On service property, there may be significant costs associated with running utilities, and you may be responsible for those costs. In other cases, the landlord is going to have it fully installed. 

You’re going to want to talk to your own accounting people and people who are experts in taxation, but here’s a quick overview.

The costs and taxation of doing business in Mexico: different tax rates apply to different companies

The first one, is the value added tax, known as IVA. And the value added tax in Mexico works very much like the HST or the GST in Canada.

It applies to most goods and services in Mexico. 

There are two rates:

An 8% rate applies to some specific border zones. There’s also a set of criteria that you need to meet to qualify for that 8% rate. It’s relatively limited in scope. So, for some companies that will be possible.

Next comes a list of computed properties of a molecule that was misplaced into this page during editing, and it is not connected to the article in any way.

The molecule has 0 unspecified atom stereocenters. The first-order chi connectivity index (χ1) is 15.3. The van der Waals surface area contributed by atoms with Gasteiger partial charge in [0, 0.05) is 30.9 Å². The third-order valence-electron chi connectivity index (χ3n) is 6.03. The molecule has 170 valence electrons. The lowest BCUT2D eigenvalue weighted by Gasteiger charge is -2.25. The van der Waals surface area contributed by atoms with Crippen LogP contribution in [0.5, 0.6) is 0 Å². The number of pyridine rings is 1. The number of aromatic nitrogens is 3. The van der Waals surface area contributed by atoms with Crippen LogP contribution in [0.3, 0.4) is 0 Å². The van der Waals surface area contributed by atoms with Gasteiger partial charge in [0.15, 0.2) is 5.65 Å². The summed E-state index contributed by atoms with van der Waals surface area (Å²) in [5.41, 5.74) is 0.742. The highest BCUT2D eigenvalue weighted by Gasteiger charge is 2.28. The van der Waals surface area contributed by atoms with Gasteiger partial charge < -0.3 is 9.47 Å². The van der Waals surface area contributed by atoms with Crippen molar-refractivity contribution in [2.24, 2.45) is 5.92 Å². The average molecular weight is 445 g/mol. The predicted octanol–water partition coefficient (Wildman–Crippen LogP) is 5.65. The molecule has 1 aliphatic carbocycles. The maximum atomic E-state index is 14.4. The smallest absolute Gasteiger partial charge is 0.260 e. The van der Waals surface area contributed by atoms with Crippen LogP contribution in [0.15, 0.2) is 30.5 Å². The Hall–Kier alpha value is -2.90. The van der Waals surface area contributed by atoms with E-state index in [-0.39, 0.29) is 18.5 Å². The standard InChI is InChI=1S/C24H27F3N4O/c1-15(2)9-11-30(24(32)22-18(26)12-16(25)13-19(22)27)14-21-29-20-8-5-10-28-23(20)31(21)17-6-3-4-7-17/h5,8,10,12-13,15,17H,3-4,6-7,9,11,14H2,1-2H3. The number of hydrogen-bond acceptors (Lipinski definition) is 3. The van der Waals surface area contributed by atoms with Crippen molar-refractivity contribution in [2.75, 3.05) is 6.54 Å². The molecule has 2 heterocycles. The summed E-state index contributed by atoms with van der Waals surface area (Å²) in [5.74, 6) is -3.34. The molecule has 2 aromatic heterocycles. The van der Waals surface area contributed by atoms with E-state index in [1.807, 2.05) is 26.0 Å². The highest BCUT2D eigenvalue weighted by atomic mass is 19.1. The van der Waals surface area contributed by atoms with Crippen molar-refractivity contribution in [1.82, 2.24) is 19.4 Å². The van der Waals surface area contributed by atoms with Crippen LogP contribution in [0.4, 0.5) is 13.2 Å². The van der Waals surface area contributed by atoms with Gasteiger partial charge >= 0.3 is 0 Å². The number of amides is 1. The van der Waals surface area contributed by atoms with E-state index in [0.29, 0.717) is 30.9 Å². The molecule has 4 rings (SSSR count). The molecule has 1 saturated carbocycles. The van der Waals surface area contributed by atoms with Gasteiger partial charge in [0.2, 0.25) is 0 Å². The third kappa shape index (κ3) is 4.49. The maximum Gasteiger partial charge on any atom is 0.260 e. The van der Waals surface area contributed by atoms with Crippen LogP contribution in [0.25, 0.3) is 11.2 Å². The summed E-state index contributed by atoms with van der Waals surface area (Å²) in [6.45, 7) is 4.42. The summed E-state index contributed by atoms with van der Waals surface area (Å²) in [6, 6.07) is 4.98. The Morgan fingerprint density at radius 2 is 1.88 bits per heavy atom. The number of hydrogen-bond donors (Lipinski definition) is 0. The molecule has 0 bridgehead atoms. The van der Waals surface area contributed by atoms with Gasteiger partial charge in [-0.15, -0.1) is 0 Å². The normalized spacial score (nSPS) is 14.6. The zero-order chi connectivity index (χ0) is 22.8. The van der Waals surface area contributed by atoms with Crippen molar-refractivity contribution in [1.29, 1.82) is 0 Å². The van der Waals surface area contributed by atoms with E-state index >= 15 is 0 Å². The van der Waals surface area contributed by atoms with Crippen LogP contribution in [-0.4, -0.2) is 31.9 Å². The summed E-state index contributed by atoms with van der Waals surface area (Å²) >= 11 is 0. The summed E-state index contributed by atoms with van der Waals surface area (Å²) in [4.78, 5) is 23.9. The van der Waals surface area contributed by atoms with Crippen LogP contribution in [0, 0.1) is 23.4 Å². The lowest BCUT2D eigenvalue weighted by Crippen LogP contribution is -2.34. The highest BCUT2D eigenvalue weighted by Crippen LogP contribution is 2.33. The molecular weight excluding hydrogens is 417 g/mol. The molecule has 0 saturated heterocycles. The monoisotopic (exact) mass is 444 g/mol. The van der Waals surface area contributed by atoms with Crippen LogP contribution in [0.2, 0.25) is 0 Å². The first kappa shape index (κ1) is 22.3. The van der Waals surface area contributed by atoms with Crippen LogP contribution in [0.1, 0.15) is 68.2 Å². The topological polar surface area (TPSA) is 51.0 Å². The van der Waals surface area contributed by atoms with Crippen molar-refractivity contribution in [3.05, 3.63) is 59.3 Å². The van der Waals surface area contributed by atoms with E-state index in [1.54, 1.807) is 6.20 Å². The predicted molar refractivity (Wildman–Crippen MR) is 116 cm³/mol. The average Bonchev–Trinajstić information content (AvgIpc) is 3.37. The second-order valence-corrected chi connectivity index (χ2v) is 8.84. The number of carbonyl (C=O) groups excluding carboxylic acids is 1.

For many others it will not. If you’re neither located in those zones, or if you just can’t qualify, then you’ll be looking at the 16% rate on most goods and services. And as I’m going to explain in a minute, that rate can be mitigated, and avoided.

The same thing for corporate tax, there’s a 20% rate that applies in those northern and southern border zones, subject to exactly the same criteria as the IVA rates. Most companies will be looking at the 30% rate of corporate taxation, and I should mention a couple things about corporate taxation. 

First of all, Mexico does have a tax treaty with Canada. So any corporate tax you pay in Mexico, can be deducted from your Canadian corporate tax, income offset against it. 

Also, Mexico offers a safe Harbor provision, so if you’re in an arm’s length transaction basis, which many companies will be, then you can choose to use the Safe Harbor Provision, which is essentially that 6.5% of your assets in Mexico, or 6.9% of your expenditures in Mexico, whichever is , can be used as a proxy for your income, and then the tax rate is applied to that figure.